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South Korea ratifies pact on rice imports
South Korea's Parliament ratified a trade pact on Wednesday that opens the domestic market wider to rice imports, brushing aside strong opposition from the nation's farmers.

The move pushed through by the administration of President Roh Moo Hyun was aimed at underscoring South Korea's commitment to global free trade but is sure to further anger the nation's 3.5 million farmers, whose numbers have been steadily decreasing in this rapidly industrializing country of 48 million people.

Farmers rallied near the National Assembly to express their anger at the move, while police blocked highways leading into Seoul to prevent others from bringing their protests to the capital.

The vote came amid chaotic scenes in the assembly as members of the minority Democratic Labor Party, which opposed the bill, occupied the speaker's podium in an effort to block voting.

Lawmakers from the ruling Uri Party scuffled with the opposition members before pushing them aside and going ahead with the vote. The bill was approved by 139 to 61, with 23 abstentions.

Last week, leaders of 21 Pacific Rim economies urged the European Union to allow greater access to its farm markets in order to rescue stalled free trade talks that are scheduled for mid-December in Hong Kong.

But their call was undermined somewhat by complaints that countries in the region, notably Japan and South Korea, also shield their farm markets from imports while thriving on exporting their industrial goods.

The voting on the South Korean bill had been delayed repeatedly over the past year as farmers staged violent protests demanding a new trade deal that would better protect the domestic rice market.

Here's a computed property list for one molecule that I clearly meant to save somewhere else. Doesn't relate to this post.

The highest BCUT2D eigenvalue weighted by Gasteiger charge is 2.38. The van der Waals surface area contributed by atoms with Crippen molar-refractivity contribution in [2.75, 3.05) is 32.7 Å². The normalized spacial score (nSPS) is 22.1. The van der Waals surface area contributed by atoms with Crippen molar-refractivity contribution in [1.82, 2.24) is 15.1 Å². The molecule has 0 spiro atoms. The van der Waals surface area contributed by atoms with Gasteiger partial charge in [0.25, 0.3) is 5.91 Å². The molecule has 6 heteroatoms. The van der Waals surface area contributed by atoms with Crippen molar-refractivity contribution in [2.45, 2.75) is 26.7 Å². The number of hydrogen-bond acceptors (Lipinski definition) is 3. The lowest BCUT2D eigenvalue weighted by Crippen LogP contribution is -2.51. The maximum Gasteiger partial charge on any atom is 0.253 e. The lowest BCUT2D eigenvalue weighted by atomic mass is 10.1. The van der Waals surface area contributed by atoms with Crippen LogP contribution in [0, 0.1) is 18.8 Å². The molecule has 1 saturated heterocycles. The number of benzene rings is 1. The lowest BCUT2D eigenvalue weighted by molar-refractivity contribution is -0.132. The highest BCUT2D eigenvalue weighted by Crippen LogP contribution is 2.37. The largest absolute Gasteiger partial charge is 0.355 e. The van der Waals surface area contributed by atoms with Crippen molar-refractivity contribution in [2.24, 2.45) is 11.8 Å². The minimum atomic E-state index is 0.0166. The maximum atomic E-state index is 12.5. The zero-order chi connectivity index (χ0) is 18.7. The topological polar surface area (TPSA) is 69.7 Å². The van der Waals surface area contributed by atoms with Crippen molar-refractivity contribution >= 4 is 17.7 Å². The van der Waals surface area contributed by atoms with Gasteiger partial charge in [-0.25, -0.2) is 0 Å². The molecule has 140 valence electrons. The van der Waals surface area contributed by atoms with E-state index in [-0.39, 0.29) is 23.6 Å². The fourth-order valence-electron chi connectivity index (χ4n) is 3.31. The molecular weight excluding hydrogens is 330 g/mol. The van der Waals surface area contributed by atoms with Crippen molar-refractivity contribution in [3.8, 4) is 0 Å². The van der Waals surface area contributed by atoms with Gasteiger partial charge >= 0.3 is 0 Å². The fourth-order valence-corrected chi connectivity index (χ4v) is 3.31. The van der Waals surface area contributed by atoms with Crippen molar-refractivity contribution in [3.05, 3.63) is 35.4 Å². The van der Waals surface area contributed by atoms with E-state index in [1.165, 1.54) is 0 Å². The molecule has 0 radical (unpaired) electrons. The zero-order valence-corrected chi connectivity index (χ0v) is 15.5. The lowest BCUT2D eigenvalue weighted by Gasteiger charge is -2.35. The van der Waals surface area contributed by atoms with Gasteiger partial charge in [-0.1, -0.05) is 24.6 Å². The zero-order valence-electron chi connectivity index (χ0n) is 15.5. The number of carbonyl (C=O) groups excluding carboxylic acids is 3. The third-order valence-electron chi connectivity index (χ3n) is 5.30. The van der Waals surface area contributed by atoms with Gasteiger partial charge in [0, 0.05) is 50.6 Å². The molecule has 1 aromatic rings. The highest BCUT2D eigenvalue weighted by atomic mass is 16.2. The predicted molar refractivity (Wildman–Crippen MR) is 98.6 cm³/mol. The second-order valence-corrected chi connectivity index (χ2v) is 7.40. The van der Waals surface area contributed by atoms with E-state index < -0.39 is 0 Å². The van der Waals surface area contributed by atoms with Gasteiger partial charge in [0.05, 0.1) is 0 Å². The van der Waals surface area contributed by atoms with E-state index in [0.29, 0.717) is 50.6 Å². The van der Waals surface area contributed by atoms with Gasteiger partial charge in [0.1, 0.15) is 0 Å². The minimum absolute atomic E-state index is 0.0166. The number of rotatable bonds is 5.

Under the pact signed last year with the United States, China, Thailand and six other rice-producing countries, South Korea agreed to gradually double its rice imports from the current 4 percent of domestic consumption to 8 percent by 2014.

The deal, which was sponsored by the World Trade Organization, allows the government a 10-year grace period after 2014 before import restrictions on rice are lifted.

But the deal has been widely opposed by farmers, who feel that their livelihoods are being threatened. Two farmers committed suicide this month in protest.

Farmers led demonstrations last week in Busan, the South Korean port city where the leaders of the Asia Pacific Economic Cooperation forum held their annual summit meeting on free trade.

"If South Korea doesn't ratify the rice deal it promised to the international community, its standing, image and credibility will be undermined," Ban Ki Moon, the minister of foreign affairs and trade, said this week.

In a rally Wednesday near the National Assembly, 200 farmers burned a model of the legislature.

On highways south of Seoul, hundreds of farmers burned stacks of rice, straw and tires when police blocked them from heading for Seoul. Many of the farmers were driving tractors.

"Today is the day the National Assembly of South Korea gave a death sentence to 3.5 million farmers," said Kwon Young Ghil, leader of the Democratic Labor Party.

South Korean farmers are expected to take their protests to Hong Kong when the WTO meeting starts on Dec. 13, said officials at the Korea Peasants' League. The Hong Kong talks are crucial to saving an ambitious global trade pact under the WTO.
MGR Archive 23.11.2005
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